It makes sense that if you enjoy exploring the great outdoors, you’re someone who values independence, fresh air, and wide-open spaces—not rules. But it can be helpful to have some best practices for minimizing avoidable impacts when recreating outdoors. Enter: the Seven Principles of Leave No Trace. Even if you rebel against authority (or just prefer an unstructured approach to nature), we think you’ll agree these are guidelines that we can all support.
This story was created in partnership with Visit Arizona.
1. Plan Ahead and Be Prepared: Success Is Best
Arizona is one of the most adventurous states in the lower-48. Made up of six diverse biomes, the landscape transforms from desert to forest in less than 150 miles. Translation? You could get a raging sunburn and trudge through snow all in the same day. Getting caught off guard by the elements and weather can be plain old embarrassing to outright dangerous. And there’s nothing worse than getting turned away at a park or tribal area without a reservation. Always pack a first-aid kit, extra water, layers, and confirm your reservation ahead of time. By planning ahead and being prepared, you will guarantee your road trip through Arizona remains an adventure, not a misadventure.
2. Stick to the Trails: Don’t Be a Trailblazer
When you travel, it’s tempting to leave the rules of civilization behind and venture outside the lines. But exploring off-trail can have serious implications to the endemic flora and fauna in Arizona’s six ecosystems. This is especially true in the most popular natural areas like Horseshoe Bend, where footprints in the living biological soil crust take years to disappear. (Plus, this encourages other travelers to follow in your footsteps thus creating a cumulative impact.) The benefit of respecting trails is tremendous. You’ll help maintain the beauty of this incredible landscape, and also make sure you don’t accidentally step on a barrel cactus—ouch. Arizona’s wildlife and other trail users will also be grateful that you chose to leave no trace.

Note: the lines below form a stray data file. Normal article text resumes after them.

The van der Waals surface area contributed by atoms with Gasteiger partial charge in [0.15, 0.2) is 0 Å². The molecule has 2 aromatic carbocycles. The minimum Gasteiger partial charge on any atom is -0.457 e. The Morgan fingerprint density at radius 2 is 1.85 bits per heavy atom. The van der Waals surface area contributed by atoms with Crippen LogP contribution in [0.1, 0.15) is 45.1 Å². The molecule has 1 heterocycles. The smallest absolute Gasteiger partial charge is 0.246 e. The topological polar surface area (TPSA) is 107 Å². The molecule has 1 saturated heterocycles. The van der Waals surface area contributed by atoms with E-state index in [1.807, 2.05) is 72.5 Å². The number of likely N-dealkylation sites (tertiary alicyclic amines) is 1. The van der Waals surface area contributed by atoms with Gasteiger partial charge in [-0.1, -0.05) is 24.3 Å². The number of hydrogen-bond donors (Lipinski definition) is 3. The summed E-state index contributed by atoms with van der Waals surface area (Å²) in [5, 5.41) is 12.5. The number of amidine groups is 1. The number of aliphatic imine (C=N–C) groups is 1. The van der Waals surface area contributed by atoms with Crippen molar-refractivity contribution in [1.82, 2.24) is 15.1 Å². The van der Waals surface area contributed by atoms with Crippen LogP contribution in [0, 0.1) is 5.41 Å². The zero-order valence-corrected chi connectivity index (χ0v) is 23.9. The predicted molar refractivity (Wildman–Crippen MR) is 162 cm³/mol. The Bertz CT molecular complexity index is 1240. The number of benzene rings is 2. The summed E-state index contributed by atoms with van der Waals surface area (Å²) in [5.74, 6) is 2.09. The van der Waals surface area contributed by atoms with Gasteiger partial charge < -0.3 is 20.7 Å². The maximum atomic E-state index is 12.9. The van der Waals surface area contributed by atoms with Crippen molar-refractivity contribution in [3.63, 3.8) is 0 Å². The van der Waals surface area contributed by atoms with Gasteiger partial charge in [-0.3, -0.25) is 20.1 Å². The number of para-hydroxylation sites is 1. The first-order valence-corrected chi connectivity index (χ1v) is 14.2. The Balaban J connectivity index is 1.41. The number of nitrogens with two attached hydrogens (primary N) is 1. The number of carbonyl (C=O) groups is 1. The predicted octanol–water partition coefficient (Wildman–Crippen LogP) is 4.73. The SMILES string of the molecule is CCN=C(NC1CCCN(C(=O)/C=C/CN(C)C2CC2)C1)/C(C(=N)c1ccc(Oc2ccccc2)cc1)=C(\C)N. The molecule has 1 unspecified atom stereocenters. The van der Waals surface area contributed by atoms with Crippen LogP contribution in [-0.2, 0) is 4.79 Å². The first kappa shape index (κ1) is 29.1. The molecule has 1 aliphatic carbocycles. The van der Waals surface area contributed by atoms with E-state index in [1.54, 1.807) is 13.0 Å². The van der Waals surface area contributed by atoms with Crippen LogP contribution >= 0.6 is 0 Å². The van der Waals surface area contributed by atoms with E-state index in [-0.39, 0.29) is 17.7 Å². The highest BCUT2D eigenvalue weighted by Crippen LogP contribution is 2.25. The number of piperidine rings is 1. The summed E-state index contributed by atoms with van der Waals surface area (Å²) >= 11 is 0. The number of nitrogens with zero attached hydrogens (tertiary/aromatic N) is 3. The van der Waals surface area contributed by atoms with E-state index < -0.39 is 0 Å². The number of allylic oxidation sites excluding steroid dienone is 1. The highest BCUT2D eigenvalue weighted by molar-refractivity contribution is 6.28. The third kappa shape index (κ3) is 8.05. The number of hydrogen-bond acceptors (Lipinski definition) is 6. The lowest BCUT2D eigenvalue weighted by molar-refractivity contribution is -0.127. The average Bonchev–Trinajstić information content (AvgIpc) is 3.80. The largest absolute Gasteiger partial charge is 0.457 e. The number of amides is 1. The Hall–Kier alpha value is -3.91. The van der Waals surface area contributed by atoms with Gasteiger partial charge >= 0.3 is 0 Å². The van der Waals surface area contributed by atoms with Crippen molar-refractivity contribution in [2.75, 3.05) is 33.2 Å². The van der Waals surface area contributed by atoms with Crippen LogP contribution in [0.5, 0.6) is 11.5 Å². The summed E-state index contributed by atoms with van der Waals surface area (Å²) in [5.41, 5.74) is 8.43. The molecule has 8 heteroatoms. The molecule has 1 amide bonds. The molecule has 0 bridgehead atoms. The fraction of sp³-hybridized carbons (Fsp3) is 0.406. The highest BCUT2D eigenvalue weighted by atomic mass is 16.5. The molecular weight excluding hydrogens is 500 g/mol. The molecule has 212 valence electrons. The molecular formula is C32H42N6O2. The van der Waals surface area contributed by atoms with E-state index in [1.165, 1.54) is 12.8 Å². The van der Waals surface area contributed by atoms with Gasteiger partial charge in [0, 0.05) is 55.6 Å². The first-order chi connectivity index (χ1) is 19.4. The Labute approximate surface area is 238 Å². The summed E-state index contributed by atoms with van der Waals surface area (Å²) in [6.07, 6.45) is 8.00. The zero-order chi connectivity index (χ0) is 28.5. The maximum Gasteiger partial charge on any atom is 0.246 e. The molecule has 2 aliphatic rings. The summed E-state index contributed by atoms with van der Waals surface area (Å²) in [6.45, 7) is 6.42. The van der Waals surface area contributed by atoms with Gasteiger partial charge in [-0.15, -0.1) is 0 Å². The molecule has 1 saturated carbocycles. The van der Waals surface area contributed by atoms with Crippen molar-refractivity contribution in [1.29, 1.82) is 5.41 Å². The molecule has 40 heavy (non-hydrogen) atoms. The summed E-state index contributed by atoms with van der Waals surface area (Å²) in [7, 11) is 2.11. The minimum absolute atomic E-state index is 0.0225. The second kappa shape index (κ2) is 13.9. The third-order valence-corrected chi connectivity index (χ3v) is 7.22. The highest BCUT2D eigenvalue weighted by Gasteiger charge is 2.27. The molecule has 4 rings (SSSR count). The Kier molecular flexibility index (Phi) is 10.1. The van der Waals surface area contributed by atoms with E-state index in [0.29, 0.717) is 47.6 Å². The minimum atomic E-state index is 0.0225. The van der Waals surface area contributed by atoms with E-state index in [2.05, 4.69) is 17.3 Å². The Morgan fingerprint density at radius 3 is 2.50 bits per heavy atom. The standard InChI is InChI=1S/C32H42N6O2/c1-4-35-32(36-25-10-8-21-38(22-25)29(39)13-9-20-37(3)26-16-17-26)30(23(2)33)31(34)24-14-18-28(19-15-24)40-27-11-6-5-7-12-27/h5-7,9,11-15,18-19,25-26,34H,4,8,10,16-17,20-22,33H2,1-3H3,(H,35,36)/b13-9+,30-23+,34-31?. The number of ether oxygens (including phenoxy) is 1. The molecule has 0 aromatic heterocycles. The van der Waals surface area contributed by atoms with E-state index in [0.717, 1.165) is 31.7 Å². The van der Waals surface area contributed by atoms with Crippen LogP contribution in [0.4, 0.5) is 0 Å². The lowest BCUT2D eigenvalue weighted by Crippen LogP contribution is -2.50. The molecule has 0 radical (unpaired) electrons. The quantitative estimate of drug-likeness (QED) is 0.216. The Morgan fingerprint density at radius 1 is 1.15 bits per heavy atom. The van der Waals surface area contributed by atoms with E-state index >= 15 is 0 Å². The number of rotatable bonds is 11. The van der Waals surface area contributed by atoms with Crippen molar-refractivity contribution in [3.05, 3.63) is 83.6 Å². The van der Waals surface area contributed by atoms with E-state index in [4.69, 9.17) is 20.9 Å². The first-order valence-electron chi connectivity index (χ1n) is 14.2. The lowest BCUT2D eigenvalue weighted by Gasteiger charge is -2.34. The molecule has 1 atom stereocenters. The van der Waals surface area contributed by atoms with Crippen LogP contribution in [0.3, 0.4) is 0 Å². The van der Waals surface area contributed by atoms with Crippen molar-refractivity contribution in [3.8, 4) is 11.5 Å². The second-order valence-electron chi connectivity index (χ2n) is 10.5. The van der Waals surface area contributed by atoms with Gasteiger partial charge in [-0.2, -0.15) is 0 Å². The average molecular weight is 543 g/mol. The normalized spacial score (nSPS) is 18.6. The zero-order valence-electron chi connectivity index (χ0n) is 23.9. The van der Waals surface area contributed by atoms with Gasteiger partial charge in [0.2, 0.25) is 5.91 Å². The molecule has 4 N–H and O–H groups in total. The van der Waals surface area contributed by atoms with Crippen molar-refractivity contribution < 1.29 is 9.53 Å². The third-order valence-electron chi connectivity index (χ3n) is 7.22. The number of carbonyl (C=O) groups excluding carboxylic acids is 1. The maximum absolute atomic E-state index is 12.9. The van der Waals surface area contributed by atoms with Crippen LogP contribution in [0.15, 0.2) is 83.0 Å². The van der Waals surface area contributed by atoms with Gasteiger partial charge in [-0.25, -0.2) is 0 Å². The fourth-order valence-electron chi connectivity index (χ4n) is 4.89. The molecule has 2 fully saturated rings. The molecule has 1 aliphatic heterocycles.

3. Trash Your Trash: And Protect Water Sources
Pack it in, pack it out. Let’s be honest—you traveled from far away to enjoy this natural landscape like you saw it online or in a guidebook. You would never have made the trip if the Grand Canyon looked like your neighborhood recycling bin. This Leave No Trace principle goes a lot further than just properly disposing of your litter. It applies to human waste as well as washing items like dirty dishes or hands away from natural water sources, such as creeks. This can be a surprisingly difficult principle to fully master, but once you have, you’ll have unlocked a new level of outdoor mastery.
4. Leave What You Find: Reciprocity at Its Best
Arizona is full of natural treasure. That’s one of the reasons so many people journey from around the world to experience the Grand Canyon State. But if we all took it home, there would be no reason to make the trip. There are petroglyphs, ancient artifacts, beautifully colored petrified wood, brilliant wildflowers, and much more. In fact, Arizona has an incredible density of American Indian heritage and history. All should be enjoyed from a respectable distance and left where they were found. The benefit of following this rule? You’re sure to experience the best of Arizona, because others have done the same for you.
5. Be Careful with Fire: Enjoy the Stars Instead
Each of Arizona’s six unique biomes is vulnerable to fire: chaparral, desert, forest, grassland, tundra, and woodland. In 2020 alone, nearly 1 million acres of Arizona’s wildernesses burned. If you find yourself dispersed camping, follow fire regulations and safety to ensure a fantastic–and safe–trip. If you were hoping to have a fire but unexpectedly aren’t allowed to due to fire bans, don’t fear. Arizona is home to more Dark Sky Places than anywhere else on the planet. The night sky will put on a show that overshadows any campfire or fireworks.
6. Respect Wildlife: Don’t Feed the Locals
Arizona’s wildlife comes in all shapes and sizes, from camouflaged lizards to stealthy bobcats. All told, there are more than 800 species of wildlife found in this southwestern state. When you spot one of these locals, maintain a respectful distance–one that allows you to observe the animal without causing it to change its behavior–and never offer them a snack (even if they seem to be used to receiving human food). Human food is deadly to all of Arizona’s wildlife. It’s also a good idea to keep your pets on a leash and store food safely while camping. This way, Arizona’s wildlife stays wild and you can enjoy them in their natural state.
7. Share the Outdoors: It’s Cool to Say Hello
Isn’t it fantastic that other people also like to get outside, too? Optimize your interactions with other trail users by memorizing the right of way (it’s easy) and practicing situational awareness. A friendly hello, allowing a faster group to pass, and yielding to other users goes a long way towards having the best time possible the next time you head outdoors.